What it is, why it’s happening in your company, what you must do about it
Author: Ira Winkler
Publisher: Prima Publishing (1997)
Price: No longer available new so
This may not qualify as an instruction manual for industrial spies but there’s enough meat on the bones to point out the very real risks to trade secrets. If your organization’s future relies on its sensitive and valuable proprietary information, read this book to understand why it is so important to protect them.
This was, I believe, Ira Winkler’s first book, published in 1997. It may not have quite the same polish as the later books (Spies Among Us and Zen and the Art of Information Security) but if anything the slight rawness enhances it. It’s very accessible.
The eight case studies that form the core of the book are fairly typical penetration test reports. What sets them apart, though, is the way in which Ira describes the penetration step-by-step and then carefully deconstructs each case to reveal the vulnerabilities exploited.
The earlier sections on risk, value, threat and vulnerability ably cover the basics of information security risk analysis and neatly set the scene for the cases - in fact, they are quite eloquent and reasonably comprehensive in themselves. If risk analysis is all Greek to you, sit down in a quiet corner to read one of Ira’s books. I’m sure you’ll end up with a better appreciation of the art.
Although I suspect Ira would resent the comparison, the types of intrusion discussed and the depth of analysis is about the same as Kevin Mitnick’s books, in other words it is almost entirely non-technical. Nevertheless, like Kevin, Ira points out just how effective non-technical techniques can be in compromising a typical corporation.
Many of the attack techniques are essentially social engineering, manipulating and deceiving people to get them to do what the attacker wants (normally, to grant them access to a controlled facility or information).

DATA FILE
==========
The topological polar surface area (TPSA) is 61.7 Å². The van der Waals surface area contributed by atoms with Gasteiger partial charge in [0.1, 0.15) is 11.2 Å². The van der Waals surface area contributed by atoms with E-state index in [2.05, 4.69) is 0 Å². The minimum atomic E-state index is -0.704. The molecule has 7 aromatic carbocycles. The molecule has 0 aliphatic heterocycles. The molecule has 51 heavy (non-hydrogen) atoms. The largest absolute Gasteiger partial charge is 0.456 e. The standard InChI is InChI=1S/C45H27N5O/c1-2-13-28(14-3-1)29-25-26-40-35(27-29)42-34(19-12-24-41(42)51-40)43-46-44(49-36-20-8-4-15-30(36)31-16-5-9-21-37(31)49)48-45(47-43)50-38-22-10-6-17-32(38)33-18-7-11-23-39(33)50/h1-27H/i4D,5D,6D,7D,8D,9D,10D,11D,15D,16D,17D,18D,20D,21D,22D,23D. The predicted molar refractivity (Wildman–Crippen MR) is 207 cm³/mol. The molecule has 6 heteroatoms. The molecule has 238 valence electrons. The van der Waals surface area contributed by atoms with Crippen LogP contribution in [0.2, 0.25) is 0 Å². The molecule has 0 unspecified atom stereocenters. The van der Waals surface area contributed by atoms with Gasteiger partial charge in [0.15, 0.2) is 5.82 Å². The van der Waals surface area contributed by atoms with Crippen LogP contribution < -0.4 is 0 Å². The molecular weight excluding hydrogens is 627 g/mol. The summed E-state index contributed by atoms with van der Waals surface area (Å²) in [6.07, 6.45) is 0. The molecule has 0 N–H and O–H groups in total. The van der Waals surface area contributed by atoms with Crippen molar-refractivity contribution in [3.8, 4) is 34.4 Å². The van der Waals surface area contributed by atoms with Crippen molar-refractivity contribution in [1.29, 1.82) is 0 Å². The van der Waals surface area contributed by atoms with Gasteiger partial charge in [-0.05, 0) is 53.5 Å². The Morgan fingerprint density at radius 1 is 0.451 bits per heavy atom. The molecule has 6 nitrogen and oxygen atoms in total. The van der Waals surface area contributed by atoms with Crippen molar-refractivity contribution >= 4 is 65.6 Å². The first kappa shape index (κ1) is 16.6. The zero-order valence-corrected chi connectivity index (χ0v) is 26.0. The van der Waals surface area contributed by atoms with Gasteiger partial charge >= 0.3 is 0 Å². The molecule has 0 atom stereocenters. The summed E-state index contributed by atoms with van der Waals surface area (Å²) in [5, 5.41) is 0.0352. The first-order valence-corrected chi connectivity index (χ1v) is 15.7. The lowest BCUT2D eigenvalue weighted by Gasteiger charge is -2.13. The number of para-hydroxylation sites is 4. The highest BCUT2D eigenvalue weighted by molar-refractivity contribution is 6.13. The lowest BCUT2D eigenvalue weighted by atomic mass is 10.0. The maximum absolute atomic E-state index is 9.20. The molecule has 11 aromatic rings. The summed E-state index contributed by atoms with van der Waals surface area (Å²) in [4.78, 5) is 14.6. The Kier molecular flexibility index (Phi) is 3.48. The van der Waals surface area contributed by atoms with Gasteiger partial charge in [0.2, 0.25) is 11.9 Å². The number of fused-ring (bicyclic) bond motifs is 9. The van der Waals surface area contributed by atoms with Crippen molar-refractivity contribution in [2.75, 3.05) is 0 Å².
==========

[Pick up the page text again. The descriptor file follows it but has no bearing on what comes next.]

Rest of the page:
Corporate Espionage is very similar in style and structure to Ira’s next book, Spies Among Us i.e. first a section introducing the concepts, then a handful of case studies in the middle, and to finish a short generic section on recommended countermeasures.
Writing style and readability
Ira’s past working for the NSA is a thread common to all his writing. Naturally, we’re never told the true nature of his previous career which all adds to the aura of mystery and suspense (intentionally, I’m sure) but his connections with “real spies” and bragging wear a bit thin sometimes, as if he’s trying too hard to impress the reader with his espionage credentials. Some readers probably enjoy the spy novel feel to Ira’s writing and, if it gets them to consider information security risks and controls, that’s absolutely fine by me!
Although it is now ten years old and (I believe) no longer in print, Corporate Espionage is still a worthwhile read if you can find a used copy. The book is entertaining and informative, with the case studies and analysis drawing out some useful lessons for any organization.
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